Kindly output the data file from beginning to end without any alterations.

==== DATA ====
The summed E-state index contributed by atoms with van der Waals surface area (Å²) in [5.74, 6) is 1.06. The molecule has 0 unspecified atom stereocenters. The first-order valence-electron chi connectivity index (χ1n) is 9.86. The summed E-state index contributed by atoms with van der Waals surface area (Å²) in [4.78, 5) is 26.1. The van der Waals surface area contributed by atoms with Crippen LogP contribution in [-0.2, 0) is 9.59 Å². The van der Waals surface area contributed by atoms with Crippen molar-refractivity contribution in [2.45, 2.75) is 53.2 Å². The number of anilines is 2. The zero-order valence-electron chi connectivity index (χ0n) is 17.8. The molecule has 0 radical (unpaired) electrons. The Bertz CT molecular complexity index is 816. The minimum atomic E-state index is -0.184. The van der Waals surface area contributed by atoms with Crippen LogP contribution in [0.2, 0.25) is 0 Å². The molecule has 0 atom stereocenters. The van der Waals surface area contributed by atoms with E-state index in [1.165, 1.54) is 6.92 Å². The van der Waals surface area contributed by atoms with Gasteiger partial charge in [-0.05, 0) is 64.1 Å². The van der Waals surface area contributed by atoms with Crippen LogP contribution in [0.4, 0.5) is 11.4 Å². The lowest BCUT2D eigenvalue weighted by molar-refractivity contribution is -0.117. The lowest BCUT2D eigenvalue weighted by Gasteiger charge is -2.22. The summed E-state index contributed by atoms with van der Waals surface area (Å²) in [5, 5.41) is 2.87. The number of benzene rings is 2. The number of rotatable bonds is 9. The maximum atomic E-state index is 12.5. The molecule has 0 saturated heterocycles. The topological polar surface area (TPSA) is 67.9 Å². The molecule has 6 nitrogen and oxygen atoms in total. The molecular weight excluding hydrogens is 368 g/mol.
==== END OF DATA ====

The summed E-state index contributed by atoms with van der Waals surface area (Å²) in [5.74, 6) is 1.06. The molecule has 0 unspecified atom stereocenters. The first-order valence-electron chi connectivity index (χ1n) is 9.86. The summed E-state index contributed by atoms with van der Waals surface area (Å²) in [4.78, 5) is 26.1. The van der Waals surface area contributed by atoms with Crippen LogP contribution in [-0.2, 0) is 9.59 Å². The van der Waals surface area contributed by atoms with Crippen molar-refractivity contribution in [2.45, 2.75) is 53.2 Å². The number of anilines is 2. The zero-order valence-electron chi connectivity index (χ0n) is 17.8. The molecule has 0 radical (unpaired) electrons. The Bertz CT molecular complexity index is 816. The minimum atomic E-state index is -0.184. The van der Waals surface area contributed by atoms with Crippen LogP contribution in [0.2, 0.25) is 0 Å². The molecule has 0 atom stereocenters. The van der Waals surface area contributed by atoms with E-state index in [1.165, 1.54) is 6.92 Å². The van der Waals surface area contributed by atoms with Gasteiger partial charge in [-0.05, 0) is 64.1 Å². The van der Waals surface area contributed by atoms with Crippen LogP contribution in [0.4, 0.5) is 11.4 Å². The lowest BCUT2D eigenvalue weighted by molar-refractivity contribution is -0.117. The lowest BCUT2D eigenvalue weighted by Gasteiger charge is -2.22. The summed E-state index contributed by atoms with van der Waals surface area (Å²) in [5, 5.41) is 2.87. The number of benzene rings is 2. The number of rotatable bonds is 9. The maximum atomic E-state index is 12.5. The molecule has 0 saturated heterocycles. The topological polar surface area (TPSA) is 67.9 Å². The molecule has 6 nitrogen and oxygen atoms in total. The molecular weight excluding hydrogens is 368 g/mol.